The southern Amazon is one of Peru’s remotest territories, offering unparalleled opportunities for seeing the jungle in its pristine state. Not only is the rainforest here largely undisturbed by human settlements, but the wildlife is unafraid of visitors, making for up-close encounters with the capybaras and monkeys that skitter through the brush.
Peru’s southern Amazon boasts two of South America’s top wildlife refuges. The largest, Manu National Park, is a UNESCO World Heritage Site and among the best places for animal watching on the continent, with 13 species of apes, 132 types of reptiles, and over 1,000 varieties of birds. Meanwhile, the even more remote Tambopata National Reserve encompasses the beautiful watershed of the Tambopata River, as well as a clay lick so crowded with macaws it’s considered one of the prime birding destinations in the Americas.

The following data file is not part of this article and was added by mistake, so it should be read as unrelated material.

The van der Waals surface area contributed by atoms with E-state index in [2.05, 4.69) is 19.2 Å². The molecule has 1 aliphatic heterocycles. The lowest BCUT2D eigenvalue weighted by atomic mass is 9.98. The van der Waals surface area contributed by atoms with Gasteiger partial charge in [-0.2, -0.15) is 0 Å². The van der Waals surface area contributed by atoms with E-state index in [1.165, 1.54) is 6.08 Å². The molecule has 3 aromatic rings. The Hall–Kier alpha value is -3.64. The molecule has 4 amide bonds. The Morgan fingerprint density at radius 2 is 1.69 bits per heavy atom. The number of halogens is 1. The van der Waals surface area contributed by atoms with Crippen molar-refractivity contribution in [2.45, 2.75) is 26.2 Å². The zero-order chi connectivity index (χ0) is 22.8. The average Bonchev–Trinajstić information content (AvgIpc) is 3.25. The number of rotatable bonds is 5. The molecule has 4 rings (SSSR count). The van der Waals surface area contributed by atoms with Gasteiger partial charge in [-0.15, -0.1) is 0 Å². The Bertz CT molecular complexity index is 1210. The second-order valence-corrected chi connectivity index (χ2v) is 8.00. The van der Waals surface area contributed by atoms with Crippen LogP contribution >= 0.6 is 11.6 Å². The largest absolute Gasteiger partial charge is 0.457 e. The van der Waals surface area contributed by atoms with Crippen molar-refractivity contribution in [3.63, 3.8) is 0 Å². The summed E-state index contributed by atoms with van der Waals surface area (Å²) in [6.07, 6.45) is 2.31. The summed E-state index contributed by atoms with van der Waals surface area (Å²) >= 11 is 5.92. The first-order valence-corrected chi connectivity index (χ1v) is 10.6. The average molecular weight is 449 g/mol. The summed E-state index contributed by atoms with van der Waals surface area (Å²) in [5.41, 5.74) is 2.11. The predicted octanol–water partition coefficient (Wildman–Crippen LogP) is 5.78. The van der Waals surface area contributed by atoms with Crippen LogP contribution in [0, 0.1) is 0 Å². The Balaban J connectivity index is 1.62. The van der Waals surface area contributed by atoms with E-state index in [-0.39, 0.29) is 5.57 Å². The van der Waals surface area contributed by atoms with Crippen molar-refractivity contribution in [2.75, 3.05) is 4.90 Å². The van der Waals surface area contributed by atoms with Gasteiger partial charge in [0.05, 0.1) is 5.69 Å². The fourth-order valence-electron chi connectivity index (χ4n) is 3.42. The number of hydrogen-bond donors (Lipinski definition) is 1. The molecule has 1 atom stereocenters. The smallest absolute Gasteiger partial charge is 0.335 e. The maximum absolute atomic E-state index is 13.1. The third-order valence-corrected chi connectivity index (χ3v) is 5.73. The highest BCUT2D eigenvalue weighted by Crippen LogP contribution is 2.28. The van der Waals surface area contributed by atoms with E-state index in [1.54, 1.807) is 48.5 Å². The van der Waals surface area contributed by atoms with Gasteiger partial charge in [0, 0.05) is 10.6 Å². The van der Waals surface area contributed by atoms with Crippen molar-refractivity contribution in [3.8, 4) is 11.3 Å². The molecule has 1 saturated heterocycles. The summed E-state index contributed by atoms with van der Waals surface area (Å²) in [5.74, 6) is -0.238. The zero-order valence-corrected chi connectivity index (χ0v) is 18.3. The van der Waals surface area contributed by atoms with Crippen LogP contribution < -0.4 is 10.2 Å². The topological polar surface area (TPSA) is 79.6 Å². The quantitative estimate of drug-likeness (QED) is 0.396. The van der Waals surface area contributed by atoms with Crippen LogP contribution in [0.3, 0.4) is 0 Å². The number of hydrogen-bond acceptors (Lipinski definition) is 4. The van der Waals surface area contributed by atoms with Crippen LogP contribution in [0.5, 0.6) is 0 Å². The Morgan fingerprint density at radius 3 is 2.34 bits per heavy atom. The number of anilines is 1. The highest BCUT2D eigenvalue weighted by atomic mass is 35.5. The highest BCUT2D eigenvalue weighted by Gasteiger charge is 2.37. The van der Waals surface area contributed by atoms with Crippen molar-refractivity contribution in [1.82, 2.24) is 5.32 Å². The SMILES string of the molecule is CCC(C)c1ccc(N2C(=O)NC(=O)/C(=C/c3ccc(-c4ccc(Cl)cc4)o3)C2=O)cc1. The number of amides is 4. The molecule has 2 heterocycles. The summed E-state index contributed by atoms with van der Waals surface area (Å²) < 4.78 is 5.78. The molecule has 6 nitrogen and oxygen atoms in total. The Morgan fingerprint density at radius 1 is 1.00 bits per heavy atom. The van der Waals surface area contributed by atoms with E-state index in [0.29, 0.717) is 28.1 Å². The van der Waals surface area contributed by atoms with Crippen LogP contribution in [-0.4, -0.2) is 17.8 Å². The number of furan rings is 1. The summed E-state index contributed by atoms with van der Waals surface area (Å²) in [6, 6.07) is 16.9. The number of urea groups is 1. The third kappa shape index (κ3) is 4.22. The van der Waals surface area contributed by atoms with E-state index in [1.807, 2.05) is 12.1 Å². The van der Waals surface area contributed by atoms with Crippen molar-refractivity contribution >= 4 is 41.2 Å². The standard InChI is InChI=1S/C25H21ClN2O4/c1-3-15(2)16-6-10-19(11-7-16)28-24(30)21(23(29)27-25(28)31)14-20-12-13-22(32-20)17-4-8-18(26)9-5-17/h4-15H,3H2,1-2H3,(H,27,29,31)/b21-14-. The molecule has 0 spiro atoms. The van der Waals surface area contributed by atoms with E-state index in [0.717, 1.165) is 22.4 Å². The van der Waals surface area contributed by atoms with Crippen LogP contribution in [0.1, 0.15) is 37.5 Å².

For all its remoteness, the southern Amazon has surprisingly developed infrastructure. Jungle lodges, modest as well as luxurious, allow visitors to venture into the interior, while a small army of expert guides instructs about the region’s fragile ecosystems. For a base camp, there’s the bustling town of Puerto Maldonado, built during the rubber and gold booms of the 20th century, with its charming central plaza.
Few visitors find their way to Peru’s southern rainforests. Those who do, however, discover a jungle adventure worthy of the region’s earliest pioneers.
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